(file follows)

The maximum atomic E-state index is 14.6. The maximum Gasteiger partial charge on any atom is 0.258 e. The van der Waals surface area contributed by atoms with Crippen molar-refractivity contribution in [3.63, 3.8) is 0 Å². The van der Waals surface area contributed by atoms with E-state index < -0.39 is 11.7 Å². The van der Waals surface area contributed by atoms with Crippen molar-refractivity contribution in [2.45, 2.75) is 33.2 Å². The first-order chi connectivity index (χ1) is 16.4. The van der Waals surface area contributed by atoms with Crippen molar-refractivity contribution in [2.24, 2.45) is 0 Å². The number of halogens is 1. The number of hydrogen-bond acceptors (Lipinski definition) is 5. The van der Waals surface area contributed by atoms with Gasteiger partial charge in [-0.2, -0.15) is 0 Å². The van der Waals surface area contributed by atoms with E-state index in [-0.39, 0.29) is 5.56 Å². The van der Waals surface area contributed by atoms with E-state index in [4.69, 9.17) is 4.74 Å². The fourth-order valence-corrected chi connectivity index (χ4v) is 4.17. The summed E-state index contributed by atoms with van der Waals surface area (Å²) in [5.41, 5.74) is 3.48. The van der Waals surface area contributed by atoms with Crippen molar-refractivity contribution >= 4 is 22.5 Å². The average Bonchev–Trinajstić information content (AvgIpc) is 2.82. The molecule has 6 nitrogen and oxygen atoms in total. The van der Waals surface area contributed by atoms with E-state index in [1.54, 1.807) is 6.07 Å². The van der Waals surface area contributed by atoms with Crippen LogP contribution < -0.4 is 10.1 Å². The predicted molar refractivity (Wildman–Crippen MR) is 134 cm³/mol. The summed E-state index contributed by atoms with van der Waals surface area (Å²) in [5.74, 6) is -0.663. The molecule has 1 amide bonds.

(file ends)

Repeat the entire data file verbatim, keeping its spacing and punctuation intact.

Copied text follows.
The maximum atomic E-state index is 14.6. The maximum Gasteiger partial charge on any atom is 0.258 e. The van der Waals surface area contributed by atoms with Crippen molar-refractivity contribution in [3.63, 3.8) is 0 Å². The van der Waals surface area contributed by atoms with E-state index < -0.39 is 11.7 Å². The van der Waals surface area contributed by atoms with Crippen molar-refractivity contribution in [2.45, 2.75) is 33.2 Å². The first-order chi connectivity index (χ1) is 16.4. The van der Waals surface area contributed by atoms with Crippen molar-refractivity contribution in [2.24, 2.45) is 0 Å². The number of halogens is 1. The number of hydrogen-bond acceptors (Lipinski definition) is 5. The van der Waals surface area contributed by atoms with Gasteiger partial charge in [-0.2, -0.15) is 0 Å². The van der Waals surface area contributed by atoms with E-state index in [-0.39, 0.29) is 5.56 Å². The van der Waals surface area contributed by atoms with E-state index in [4.69, 9.17) is 4.74 Å². The fourth-order valence-corrected chi connectivity index (χ4v) is 4.17. The summed E-state index contributed by atoms with van der Waals surface area (Å²) in [5.41, 5.74) is 3.48. The van der Waals surface area contributed by atoms with Crippen molar-refractivity contribution >= 4 is 22.5 Å². The average Bonchev–Trinajstić information content (AvgIpc) is 2.82. The molecule has 6 nitrogen and oxygen atoms in total. The van der Waals surface area contributed by atoms with E-state index in [1.54, 1.807) is 6.07 Å². The van der Waals surface area contributed by atoms with Crippen LogP contribution < -0.4 is 10.1 Å². The predicted molar refractivity (Wildman–Crippen MR) is 134 cm³/mol. The summed E-state index contributed by atoms with van der Waals surface area (Å²) in [5.74, 6) is -0.663. The molecule has 1 amide bonds.